Monday, October 21, 2013

Fly Away

Just recently two Great Blue Herons flew over the farm and landed in a tree. we are about to fly off on an adventure of our own.  We are going to spend 2 days in Iceland and then on to
England with daughter, Siri, to wander around for a week or so ending up in Yorkshire to meet a couple of farmers who I know through her blog  I promise to post pictures as soon as we are back. We are so excited.

Thursday, October 10, 2013

Change of Hats

 This time of year things slow down outside on the farm.  Getting a good winter garden requires quite a bit of hustle in the middle of summer, getting the plants started, finding bare ground to plant them out in, keeping them watered and weeded.  But now, in October the Brussels sprouts, cabbage, kale, chard, and overwintering broccoli and cauliflowers are growing nicely, and don't need to be weeded or watered.  We just harvest before each winter market day.

So I can take off my gardening hat and put on my weaving hat.  I often tell people that I weed in the summer and weave in the winter.  Christmas craft fairs are coming up fast and my stock is, as usual, depleted from summer sales so I need to get busy.  I've made one batch of 14 rag placemats in reds and golds
 and started on a second batch on a blue and yellow green warp.  The first ones were woven with blue fabric and i just started a set with yellow.  Then more potholders, scarves, tea towels. 

Monday, October 7, 2013

Seed Saving in the Fall

Fall has fallen and along with harvesting squash and beans onions, readying the garden for winter it's time we think about saving seeds from some of the plants we are growing.  We save seed for a variety of reasons.  Some seed just saves itself like the ornamental amaranth that has seeded itself all over the place.  We call it feral amaranth.  This time of year when most of the flowers are over with we can still harvest beautiful big stalks of it.  And the birds love the seeds.  So all summer we weed around as much of it as we can.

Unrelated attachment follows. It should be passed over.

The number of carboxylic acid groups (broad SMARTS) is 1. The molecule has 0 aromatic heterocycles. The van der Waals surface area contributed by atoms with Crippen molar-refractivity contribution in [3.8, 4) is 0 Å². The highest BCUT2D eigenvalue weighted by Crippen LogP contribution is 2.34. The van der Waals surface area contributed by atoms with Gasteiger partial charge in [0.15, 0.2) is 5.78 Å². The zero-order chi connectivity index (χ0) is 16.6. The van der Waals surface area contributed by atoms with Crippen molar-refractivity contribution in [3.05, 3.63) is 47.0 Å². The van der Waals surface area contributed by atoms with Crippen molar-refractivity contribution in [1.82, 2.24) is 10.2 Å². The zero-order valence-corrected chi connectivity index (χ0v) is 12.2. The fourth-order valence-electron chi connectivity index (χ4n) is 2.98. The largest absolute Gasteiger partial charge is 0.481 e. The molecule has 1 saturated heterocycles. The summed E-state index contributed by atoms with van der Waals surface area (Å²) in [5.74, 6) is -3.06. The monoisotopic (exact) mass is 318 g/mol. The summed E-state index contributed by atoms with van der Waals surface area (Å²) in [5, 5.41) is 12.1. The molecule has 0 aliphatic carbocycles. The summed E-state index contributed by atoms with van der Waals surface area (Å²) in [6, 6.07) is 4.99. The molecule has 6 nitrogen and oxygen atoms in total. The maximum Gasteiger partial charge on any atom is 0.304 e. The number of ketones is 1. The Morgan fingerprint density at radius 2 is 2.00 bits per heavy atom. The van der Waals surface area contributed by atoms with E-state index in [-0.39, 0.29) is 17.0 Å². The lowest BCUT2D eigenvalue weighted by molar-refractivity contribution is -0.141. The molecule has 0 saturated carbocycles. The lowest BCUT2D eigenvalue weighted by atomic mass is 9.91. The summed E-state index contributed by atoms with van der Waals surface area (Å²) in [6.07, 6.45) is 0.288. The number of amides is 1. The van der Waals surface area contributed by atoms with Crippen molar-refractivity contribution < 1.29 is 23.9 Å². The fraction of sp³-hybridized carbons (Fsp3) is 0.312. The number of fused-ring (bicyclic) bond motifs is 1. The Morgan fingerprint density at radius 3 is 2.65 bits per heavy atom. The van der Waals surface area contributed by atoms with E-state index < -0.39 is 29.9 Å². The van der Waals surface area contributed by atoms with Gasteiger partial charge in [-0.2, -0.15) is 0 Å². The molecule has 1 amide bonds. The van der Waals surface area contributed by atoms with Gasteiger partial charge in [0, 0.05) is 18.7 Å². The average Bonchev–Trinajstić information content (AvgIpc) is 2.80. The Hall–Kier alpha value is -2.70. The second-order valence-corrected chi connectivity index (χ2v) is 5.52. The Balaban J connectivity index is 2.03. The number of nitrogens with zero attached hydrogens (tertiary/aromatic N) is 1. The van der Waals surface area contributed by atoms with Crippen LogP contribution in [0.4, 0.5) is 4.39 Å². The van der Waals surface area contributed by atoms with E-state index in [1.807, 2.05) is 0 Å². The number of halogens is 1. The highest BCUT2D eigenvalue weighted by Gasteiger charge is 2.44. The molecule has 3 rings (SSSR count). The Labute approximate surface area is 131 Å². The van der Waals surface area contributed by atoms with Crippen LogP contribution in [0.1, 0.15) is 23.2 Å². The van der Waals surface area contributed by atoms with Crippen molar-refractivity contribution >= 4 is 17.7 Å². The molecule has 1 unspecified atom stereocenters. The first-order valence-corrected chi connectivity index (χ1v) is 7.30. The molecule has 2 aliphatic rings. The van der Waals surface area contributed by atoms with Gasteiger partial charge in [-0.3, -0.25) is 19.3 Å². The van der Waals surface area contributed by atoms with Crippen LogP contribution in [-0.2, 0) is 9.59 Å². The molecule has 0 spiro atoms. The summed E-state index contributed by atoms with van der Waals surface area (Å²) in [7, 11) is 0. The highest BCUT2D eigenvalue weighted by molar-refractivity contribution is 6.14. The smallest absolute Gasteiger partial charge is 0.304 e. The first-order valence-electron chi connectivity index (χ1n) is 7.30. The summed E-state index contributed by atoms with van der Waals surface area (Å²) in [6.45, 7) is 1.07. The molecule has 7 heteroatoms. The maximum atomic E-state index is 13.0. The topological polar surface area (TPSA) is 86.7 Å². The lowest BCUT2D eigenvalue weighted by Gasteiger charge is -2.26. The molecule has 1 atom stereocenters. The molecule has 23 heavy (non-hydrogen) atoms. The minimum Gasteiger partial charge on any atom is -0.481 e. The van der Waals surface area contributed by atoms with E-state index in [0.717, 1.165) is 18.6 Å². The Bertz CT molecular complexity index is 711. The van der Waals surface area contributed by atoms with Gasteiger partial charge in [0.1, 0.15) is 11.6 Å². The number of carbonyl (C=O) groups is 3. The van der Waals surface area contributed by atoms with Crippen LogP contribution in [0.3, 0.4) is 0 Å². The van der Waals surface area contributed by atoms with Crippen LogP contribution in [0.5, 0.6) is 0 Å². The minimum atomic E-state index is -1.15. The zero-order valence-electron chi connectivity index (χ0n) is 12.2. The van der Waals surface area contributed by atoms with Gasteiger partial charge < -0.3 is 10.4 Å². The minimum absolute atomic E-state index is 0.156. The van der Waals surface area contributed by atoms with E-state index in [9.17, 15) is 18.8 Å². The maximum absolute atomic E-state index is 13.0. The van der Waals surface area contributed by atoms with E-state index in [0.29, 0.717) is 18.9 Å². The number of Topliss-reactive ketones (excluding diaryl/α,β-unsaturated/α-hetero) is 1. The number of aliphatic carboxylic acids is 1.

Some seed gets saved in the process of growing the crop.  Like beans where the crop is the seeds.  We measure out enough seed to plant next year before we even start thinking about making chili.  With a crop like this once you've started growing it you don't need to buy seed again.
We also often save seed from varieties that have been deleted from seed catalogues.  For one reason or another the growers of commmercial seeds will decide to replace one variety with another.  The new variety may or may no be a better choice for our particular garden site, our micro climate.  When that happens we hope we have enough seed left to grow a seed crop so we can keep growing that particular cabbage or kale or chard.

Sometimes there is an unusual plant that crops up in a planting.  This year there's a gorgeous hot pink/purple chard that I'd love to grow more of.  Because chard is wind pollinated and we want to save seed from our regular strain I'm going to see if a friend will let me transplant the purple chard to her garden to keep it from cross pollinating with any other beet or chard.